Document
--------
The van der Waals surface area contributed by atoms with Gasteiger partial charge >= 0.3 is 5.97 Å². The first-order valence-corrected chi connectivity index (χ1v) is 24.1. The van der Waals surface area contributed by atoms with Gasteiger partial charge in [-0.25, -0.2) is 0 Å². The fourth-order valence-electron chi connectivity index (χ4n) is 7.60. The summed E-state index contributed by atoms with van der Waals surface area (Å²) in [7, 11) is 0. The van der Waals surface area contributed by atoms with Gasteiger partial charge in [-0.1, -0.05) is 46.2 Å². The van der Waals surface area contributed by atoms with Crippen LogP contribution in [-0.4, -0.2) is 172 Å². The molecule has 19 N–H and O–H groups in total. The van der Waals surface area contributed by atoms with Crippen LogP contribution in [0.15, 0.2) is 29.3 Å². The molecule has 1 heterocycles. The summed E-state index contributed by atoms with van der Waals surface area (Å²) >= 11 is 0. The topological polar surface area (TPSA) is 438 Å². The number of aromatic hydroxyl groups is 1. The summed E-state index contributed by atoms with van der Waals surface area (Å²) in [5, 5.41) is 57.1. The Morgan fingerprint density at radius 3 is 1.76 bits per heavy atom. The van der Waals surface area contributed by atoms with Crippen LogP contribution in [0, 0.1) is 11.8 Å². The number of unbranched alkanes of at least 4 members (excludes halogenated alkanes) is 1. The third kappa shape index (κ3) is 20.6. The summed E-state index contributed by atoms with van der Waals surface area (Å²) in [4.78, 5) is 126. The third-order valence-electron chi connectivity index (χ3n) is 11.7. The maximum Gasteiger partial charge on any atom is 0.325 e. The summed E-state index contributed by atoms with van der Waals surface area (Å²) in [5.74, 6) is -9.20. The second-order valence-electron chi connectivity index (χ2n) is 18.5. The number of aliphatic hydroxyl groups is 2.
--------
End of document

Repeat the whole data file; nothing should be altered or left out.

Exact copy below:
The van der Waals surface area contributed by atoms with Gasteiger partial charge >= 0.3 is 5.97 Å². The first-order valence-corrected chi connectivity index (χ1v) is 24.1. The van der Waals surface area contributed by atoms with Gasteiger partial charge in [-0.25, -0.2) is 0 Å². The fourth-order valence-electron chi connectivity index (χ4n) is 7.60. The summed E-state index contributed by atoms with van der Waals surface area (Å²) in [7, 11) is 0. The van der Waals surface area contributed by atoms with Gasteiger partial charge in [-0.1, -0.05) is 46.2 Å². The van der Waals surface area contributed by atoms with Crippen LogP contribution in [-0.4, -0.2) is 172 Å². The molecule has 19 N–H and O–H groups in total. The van der Waals surface area contributed by atoms with Crippen LogP contribution in [0.15, 0.2) is 29.3 Å². The molecule has 1 heterocycles. The summed E-state index contributed by atoms with van der Waals surface area (Å²) >= 11 is 0. The topological polar surface area (TPSA) is 438 Å². The number of aromatic hydroxyl groups is 1. The summed E-state index contributed by atoms with van der Waals surface area (Å²) in [5, 5.41) is 57.1. The Morgan fingerprint density at radius 3 is 1.76 bits per heavy atom. The van der Waals surface area contributed by atoms with Crippen LogP contribution in [0, 0.1) is 11.8 Å². The number of unbranched alkanes of at least 4 members (excludes halogenated alkanes) is 1. The third kappa shape index (κ3) is 20.6. The summed E-state index contributed by atoms with van der Waals surface area (Å²) in [4.78, 5) is 126. The third-order valence-electron chi connectivity index (χ3n) is 11.7. The maximum Gasteiger partial charge on any atom is 0.325 e. The summed E-state index contributed by atoms with van der Waals surface area (Å²) in [5.74, 6) is -9.20. The second-order valence-electron chi connectivity index (χ2n) is 18.5. The number of aliphatic hydroxyl groups is 2.